PubMed

    Kijkusol, D

    1986-08-01

    Problems are encountered in using standard prostheses in developing countries, especially when the prostheses need repair and the amputees cannot come back to the workshop. Very simple, low cost and durable prostheses can solve this problem. The solution described has worked well with villagers in some rural areas of Thailand, where the inexpensive prosthesis permits walking bare-foot and through water and mud.

  18. Evolution of the reverse total shoulder prosthesis.

    PubMed

    Jazayeri, Reza; Kwon, Young W

    2011-01-01

    Over the last decade, reverse total shoulder arthroplasty has gained significant popularity due to its ability to address difficult reconstructive shoulder problems that could not be adequately treated in the past. The concept of the reverse shoulder prosthesis was introduced in the 1970s, but the initial attempts were associated with high complication and implant failure rates. The pioneering work of Paul Grammont (shifting the center of rotation medially and distally) and the development of the DELTA prosthesis have been fundamental to all subsequent reverse shoulder arthroplasty systems. These semiconstrained prostheses utilize the deltoid to improve function and stability of the shoulder joint by coupling a convex glenoid with a concave humeral component. Modern generations of reverse shoulder prosthesis continue to evolve on the fundamentals of Grammont. Though results of these new prosthesis demonstrate promising outcomes, many controversies and challenges continue to be refined. An historical review of the evolution of reverse shoulder arthroplasty is presented, as well as the currently expanding indications for its application.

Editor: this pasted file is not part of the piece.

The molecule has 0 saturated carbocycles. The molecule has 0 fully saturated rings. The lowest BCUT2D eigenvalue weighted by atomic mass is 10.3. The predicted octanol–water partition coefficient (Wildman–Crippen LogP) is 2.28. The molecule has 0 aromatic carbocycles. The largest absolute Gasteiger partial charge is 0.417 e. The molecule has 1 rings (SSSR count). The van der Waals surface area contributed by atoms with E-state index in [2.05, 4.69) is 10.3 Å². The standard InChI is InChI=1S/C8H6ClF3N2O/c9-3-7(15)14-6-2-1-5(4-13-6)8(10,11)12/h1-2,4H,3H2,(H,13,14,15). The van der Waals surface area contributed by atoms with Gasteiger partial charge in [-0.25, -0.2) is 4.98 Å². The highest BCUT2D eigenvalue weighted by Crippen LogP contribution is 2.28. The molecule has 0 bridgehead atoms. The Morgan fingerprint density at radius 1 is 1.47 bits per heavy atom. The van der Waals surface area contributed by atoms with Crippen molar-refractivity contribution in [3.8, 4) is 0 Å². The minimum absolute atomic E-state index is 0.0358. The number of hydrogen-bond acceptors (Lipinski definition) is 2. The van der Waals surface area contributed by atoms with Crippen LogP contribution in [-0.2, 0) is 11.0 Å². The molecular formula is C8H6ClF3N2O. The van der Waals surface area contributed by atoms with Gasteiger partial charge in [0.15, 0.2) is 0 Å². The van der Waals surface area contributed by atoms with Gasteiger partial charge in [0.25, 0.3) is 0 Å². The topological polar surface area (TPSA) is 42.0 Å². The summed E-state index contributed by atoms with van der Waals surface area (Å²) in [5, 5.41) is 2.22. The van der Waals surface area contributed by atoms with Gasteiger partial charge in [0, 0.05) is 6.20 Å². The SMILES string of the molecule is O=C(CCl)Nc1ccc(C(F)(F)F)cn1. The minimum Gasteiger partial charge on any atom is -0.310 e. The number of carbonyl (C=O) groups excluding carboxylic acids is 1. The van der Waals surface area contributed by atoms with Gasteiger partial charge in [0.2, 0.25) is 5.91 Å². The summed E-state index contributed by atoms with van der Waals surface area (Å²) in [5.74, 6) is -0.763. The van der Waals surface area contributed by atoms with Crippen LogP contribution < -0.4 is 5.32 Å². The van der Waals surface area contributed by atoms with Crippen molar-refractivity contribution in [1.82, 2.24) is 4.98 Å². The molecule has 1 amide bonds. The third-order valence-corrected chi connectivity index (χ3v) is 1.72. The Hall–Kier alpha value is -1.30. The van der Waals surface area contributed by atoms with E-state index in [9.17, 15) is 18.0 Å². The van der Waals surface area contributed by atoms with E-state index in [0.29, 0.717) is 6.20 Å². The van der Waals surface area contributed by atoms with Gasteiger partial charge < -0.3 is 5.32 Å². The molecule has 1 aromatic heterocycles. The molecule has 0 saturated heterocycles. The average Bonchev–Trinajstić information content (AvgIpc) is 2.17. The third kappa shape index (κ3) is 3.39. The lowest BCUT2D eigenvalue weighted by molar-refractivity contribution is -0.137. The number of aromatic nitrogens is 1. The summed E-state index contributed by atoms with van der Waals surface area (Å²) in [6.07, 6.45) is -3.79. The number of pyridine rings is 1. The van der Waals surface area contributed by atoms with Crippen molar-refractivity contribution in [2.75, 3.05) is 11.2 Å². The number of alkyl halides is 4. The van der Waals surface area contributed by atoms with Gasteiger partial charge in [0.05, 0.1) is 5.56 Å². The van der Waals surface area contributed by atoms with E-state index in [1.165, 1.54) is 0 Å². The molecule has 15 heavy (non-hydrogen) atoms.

19. Argus II retinal prosthesis system: An update.

    PubMed

    Rachitskaya, Aleksandra V; Yuan, Alex

    2016-09-01

    This review focuses on a description of the Argus II retinal prosthesis system (Argus II; Second Sight Medical Products, Sylmar, CA) that was approved for humanitarian use by the FDA in 2013 in patients with retinitis pigmentosa with bare or no light perception vision. The article describes the components of Argus II, the studies on the implant, and future directions.

  20. Catastrophic failure of a monolithic zirconia prosthesis.

    PubMed

    Chang, Jae-Seung; Ji, Woon; Choi, Chang-Hoon; Kim, Sunjai

    2015-02-01